Review Article

Surgical, Neo-adjuvant and Adjuvant Management Strategies in Biliary Tract Cancer

J. R. A. Skipworth; S. W. M. Olde Damink; C. Imber; J. Bridgewater; S. P. Pereira; M. Malagó

Disclosures

Aliment Pharmacol Ther. 2011;34(9):1063-1078. 

In This Article

Abstract and Introduction

Abstract

Background The majority of patients with cholangiocarcinoma present with advanced, irresectable tumours associated with poor prognosis. The incidence and mortality rates associated with cholangiocarcinoma continue to rise, mandating the development of novel strategies for early detection, improved resection and treatment of residual lesions.
Aim To review the current evidence base for surgical, adjuvant and neo-adjuvant techniques in the management of cholangiocarcinoma.
Methods A search strategy incorporating PubMed/Medline search engines and utilising the key words biliary tract carcinoma; cholangiocarcinoma; management; surgery; chemotherapy; radiotherapy; photodynamic therapy; and radiofrequency ablation, in various combinations, was employed.
Results Data on neo-adjuvant and adjuvant techniques remain limited, and much of the literature concerns palliation of inoperable disease. The only opportunity for long-term survival remains surgical resection with negative pathological margins or liver transplantation, both of which remain possible in only a minority of selected patients. Neo-adjuvant and adjuvant techniques currently provide only limited success in improving survival.
Conclusions The development of novel strategies and treatment techniques is crucial. However, the shortage of randomised controlled trials is compounded by the low feasibility of conducting adequately powered trials in liver surgery, due to the large sample sizes that are required.

Introduction

Cholangiocarcinoma (CCa) arises from the epithelia of the biliary tract[1] and has an incidence of 1–2 per 100,000 UK population,[2,3] although the UK and worldwide incidence (particularly of intra-hepatic CCa[4]) and mortality rates associated with CCa continue to rise.[3–6] Approximately 60% of CCa patients are male and in their 7th decade of life,[7] as well as often being heavy smokers or diabetics.[4] Further known associations include primary sclerosing cholangitis (PSC), chronic or recurrent biliary infection, cirrhosis, hepatitis C, Caroli disease and hepatolithiasis.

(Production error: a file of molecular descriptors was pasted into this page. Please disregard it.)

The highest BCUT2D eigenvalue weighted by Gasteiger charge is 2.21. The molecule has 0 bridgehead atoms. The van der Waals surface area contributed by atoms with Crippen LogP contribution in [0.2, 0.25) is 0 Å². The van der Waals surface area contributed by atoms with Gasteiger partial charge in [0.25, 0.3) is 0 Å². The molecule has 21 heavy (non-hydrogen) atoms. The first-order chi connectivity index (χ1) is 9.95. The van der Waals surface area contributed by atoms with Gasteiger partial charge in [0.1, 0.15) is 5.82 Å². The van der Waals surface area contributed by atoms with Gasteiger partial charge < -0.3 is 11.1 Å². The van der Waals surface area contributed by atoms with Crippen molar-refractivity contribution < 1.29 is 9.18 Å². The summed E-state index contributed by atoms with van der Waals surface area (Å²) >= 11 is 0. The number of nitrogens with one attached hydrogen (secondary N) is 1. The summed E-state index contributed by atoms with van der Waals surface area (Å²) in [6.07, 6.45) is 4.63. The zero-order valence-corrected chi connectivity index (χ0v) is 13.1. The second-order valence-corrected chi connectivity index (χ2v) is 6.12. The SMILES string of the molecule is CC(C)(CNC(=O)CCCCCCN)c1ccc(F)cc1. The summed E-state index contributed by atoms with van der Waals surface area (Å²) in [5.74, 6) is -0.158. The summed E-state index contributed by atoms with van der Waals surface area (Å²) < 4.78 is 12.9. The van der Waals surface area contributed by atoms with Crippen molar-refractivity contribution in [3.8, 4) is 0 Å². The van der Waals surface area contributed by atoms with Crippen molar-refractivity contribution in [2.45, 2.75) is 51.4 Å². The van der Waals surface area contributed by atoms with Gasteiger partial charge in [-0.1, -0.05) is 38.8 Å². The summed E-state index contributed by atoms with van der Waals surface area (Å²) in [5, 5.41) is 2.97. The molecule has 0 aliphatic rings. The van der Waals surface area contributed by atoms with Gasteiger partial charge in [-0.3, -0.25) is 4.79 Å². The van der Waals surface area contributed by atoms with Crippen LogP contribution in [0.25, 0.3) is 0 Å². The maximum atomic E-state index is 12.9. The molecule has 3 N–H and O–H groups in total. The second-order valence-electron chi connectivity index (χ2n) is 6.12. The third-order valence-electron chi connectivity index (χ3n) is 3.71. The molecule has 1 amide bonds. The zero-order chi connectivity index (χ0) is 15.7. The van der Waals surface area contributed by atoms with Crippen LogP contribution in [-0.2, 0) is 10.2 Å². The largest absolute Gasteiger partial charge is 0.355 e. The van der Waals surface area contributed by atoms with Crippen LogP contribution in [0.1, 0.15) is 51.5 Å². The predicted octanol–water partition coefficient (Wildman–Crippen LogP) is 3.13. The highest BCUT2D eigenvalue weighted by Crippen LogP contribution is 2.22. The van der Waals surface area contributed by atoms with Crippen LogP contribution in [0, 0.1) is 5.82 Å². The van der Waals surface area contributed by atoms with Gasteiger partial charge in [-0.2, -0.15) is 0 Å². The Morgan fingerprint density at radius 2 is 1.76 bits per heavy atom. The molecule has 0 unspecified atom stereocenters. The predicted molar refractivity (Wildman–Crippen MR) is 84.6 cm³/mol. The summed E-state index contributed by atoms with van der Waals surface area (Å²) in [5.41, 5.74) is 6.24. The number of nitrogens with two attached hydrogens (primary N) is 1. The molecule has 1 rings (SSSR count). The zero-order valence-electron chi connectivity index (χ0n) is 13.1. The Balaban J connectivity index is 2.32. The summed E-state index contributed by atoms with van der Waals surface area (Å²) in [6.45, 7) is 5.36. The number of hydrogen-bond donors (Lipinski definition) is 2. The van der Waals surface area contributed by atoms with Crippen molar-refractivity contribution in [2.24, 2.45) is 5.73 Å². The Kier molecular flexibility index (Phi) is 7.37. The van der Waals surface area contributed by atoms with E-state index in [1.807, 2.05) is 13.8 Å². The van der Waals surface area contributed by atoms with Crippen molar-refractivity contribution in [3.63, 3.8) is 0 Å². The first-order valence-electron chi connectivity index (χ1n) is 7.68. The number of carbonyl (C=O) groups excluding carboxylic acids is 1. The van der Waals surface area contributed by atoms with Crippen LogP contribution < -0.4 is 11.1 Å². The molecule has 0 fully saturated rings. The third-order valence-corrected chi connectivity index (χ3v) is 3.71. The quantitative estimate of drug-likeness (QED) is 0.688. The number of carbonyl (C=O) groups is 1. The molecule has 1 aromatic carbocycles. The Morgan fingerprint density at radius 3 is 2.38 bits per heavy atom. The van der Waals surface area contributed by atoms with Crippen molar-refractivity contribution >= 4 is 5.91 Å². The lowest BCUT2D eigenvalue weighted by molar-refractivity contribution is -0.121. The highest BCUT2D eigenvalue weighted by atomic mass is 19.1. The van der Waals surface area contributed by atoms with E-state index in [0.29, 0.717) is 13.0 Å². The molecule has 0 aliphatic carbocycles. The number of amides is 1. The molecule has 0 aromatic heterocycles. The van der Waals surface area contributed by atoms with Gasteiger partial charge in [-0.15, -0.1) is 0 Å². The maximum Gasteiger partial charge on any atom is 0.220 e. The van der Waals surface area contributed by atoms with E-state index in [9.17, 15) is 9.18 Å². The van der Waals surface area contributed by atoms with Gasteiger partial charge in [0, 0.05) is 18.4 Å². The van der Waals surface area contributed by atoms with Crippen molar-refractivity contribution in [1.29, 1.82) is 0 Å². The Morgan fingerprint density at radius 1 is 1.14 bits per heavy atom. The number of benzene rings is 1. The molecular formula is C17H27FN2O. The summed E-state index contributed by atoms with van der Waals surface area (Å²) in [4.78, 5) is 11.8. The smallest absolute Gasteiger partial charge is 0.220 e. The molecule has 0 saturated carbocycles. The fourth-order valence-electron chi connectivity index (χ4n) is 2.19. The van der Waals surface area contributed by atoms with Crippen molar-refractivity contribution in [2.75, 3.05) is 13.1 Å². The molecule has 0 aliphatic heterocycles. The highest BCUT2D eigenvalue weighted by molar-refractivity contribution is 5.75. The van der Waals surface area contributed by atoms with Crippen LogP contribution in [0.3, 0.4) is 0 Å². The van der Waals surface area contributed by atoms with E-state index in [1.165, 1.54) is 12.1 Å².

Approximately 60–70% of CCa arise in the perihilar region (Klatskin tumours), involving the main extrahepatic bile duct and potentially extending to, and through, the bile duct bifurcation at the level of the liver.[1] Twenty to thirty per cent of tumours arise outside the liver from the common bile duct (CBD) beyond the cystic duct, sometimes extending to the ampulla, and often leading to strictures rather than compressive masses.[1] Patients with extrahepatic lesions generally present with painless jaundice, although approximately 10% will present with signs of sepsis and cholangitis. Tumours arising from smaller bile ducts within the liver parenchyma (intrahepatic) often form a solitary mass that contribute to nonspecific symptoms such as right upper quadrant discomfort, anorexia and nausea.

The natural history of CCa is characterised by the gradual infiltration of, and spread along, the biliary tract, resulting in the gradual development of cholestasis, cholangitis and hepatic failure. The majority of patients present late in the course of disease with signs of biliary obstruction and sepsis and death commonly results from recurrent or refractory obstruction and sepsis, rather than metastatic disease.

The increasing incidence and mortality rates associated with CCa mandate the development of techniques for early lesion detection, improved resection and treatment of inoperable and residual disease following surgery. Here, a search strategy incorporating PubMed and Medline search engines and utilising the key words biliary tract carcinoma; cholangiocarcinoma; management; surgery; chemotherapy; radiotherapy; photodynamic therapy; and radiofrequency ablation was used to review the current evidence base for surgical, adjuvant and neo-adjuvant management techniques for cholangiocarcinoma.

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